situated. This neuroscientific perspective suggests an alternative to the EMH,
one in which market forces and preferences interact to yield a much more
dynamic economy, one driven by competition, natural selection, and the
diversity of individual and institutional behaviour. This is the essence of the
Adaptive Markets Hypothesis.?. The Adaptive Market HypothesisA
particular promising direction is to view financial markets from a biological
aspect and specifically within an evolutionary framework in which market
instruments, institutions and investors interact and evolve dynamically
according to the law of economic selection. Under this perspective financial
agents compete and adapt, but do not necessarily do so in an optimal fashion
(Farmer and Lo, 1999). This
evolutionary approach was grossly influenced by recent advances in the emerging
discipline of evolutionary psychology, which built on the survival of research
of Wilson (1975) in applying the principles of competition, reproduction and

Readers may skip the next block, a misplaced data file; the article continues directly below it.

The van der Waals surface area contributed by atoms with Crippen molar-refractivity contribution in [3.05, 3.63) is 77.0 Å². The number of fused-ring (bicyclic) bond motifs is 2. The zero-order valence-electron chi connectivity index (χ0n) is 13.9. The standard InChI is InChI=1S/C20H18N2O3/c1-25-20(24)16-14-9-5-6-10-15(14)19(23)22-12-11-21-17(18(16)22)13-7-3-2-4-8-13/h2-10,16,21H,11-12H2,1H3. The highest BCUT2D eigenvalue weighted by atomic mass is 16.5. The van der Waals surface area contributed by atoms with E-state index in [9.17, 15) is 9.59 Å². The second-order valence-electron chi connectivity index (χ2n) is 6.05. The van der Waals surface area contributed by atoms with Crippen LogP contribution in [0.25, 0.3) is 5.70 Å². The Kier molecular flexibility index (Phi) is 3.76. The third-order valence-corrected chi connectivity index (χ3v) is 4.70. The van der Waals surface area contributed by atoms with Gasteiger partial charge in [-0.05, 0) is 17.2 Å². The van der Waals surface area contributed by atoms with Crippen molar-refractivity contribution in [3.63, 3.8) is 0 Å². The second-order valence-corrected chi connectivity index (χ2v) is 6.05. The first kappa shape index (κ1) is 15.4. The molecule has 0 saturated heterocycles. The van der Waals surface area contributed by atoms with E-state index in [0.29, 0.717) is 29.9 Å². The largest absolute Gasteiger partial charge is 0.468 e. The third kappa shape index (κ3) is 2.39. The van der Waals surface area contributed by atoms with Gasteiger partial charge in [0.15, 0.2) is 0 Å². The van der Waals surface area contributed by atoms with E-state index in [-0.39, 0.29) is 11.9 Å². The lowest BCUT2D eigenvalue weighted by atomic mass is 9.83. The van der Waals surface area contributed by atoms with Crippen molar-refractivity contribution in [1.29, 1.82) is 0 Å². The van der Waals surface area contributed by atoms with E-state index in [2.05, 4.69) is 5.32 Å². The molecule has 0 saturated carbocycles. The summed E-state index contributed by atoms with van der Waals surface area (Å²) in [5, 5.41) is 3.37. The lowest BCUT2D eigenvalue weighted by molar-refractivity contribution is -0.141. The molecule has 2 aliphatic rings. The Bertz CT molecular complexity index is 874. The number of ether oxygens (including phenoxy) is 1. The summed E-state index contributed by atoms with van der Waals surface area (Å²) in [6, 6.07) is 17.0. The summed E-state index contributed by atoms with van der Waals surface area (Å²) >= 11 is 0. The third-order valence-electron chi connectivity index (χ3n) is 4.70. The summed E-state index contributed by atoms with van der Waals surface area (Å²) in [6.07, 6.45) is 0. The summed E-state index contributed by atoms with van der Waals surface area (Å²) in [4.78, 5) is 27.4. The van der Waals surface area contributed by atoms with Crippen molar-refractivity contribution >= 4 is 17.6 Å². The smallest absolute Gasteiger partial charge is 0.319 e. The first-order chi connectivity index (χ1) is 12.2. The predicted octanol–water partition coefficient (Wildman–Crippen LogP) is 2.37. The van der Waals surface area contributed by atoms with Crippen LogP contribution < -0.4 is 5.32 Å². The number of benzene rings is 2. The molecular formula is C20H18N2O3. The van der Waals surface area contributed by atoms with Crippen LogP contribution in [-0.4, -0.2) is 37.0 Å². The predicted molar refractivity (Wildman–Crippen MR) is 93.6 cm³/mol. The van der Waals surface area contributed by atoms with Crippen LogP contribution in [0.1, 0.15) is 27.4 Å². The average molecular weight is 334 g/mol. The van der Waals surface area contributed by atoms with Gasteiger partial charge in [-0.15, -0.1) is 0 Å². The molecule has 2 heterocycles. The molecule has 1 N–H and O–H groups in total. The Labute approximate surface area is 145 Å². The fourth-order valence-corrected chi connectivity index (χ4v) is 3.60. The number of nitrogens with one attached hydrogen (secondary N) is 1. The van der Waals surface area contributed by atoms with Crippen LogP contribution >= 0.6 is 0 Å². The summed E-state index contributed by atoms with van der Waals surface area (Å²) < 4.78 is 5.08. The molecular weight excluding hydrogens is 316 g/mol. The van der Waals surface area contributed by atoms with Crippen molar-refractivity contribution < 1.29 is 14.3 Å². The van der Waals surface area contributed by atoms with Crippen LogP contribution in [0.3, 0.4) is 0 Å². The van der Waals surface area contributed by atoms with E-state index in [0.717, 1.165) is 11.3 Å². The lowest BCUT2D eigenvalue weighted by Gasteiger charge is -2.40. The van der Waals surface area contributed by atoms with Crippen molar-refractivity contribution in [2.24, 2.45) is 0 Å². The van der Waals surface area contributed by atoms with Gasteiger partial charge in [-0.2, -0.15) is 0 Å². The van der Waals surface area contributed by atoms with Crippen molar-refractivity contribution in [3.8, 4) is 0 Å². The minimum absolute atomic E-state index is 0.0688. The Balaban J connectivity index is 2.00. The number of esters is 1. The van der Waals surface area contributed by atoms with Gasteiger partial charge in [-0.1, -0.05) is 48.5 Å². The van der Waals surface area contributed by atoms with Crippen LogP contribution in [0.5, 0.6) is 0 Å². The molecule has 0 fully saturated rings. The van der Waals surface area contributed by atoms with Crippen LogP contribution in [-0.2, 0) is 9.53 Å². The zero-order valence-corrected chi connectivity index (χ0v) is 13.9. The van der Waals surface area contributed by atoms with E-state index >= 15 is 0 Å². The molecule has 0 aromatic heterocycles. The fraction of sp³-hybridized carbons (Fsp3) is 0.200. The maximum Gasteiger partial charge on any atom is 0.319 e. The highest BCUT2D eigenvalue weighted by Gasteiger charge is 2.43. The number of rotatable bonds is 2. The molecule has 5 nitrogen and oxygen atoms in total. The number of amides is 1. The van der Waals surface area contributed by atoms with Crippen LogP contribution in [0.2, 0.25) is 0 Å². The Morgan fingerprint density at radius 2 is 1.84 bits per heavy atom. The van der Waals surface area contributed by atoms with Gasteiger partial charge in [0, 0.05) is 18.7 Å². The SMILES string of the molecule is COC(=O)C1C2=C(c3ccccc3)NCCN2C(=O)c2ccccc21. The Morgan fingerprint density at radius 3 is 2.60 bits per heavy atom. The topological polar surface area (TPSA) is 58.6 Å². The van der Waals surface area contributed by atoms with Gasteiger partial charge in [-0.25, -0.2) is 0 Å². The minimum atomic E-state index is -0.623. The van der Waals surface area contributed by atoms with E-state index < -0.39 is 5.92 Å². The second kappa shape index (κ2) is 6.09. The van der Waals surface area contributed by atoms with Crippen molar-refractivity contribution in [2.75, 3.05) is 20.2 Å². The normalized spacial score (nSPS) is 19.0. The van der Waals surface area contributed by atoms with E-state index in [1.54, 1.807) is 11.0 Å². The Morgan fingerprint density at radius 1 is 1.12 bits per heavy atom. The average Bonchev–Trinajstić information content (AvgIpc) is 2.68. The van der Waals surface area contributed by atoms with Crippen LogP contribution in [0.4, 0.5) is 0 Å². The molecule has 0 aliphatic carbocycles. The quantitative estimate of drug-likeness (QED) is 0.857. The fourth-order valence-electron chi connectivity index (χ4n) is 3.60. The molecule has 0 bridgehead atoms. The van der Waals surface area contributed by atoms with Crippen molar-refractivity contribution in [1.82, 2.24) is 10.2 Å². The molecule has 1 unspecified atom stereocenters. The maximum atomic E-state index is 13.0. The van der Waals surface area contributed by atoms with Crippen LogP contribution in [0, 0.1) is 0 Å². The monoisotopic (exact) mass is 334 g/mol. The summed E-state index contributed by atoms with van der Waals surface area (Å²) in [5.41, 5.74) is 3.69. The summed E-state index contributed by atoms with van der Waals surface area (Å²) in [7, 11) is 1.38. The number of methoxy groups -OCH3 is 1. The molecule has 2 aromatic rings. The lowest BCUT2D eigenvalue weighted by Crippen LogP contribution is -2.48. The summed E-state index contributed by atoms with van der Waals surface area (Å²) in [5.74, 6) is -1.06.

natural selection to social interaction, yielding compelling explanation for
certain kinds of human behaviours, such as altruism, kin-selection and religion
(Gigerenzer, 2000). It is due to ‘Socio-biology’ (Wilson, 19750, we can fully reconcile
the EMH with all of its behavioural alternatives, leading to a new synthesis;
the Adaptive Market Hypothesis (AMH). These ideas have been exported to a
number of economic and financial contexts and at least two prominent
practitioners have proposed Darwinian alternatives to the EMH: in a chapter
titled ‘The zoology of markets’, Niedernoffer (1997) likens financial markets
to an ecosystem with dealers as ‘herbivores, speculators as ‘carnivores’ and
floor traders and distressed investors as ‘decomposers’. Bernstein (19980) points
out that the notion of equilibrium which is central to the EMH is namely
realised inn practice and that market dynamics are better explained by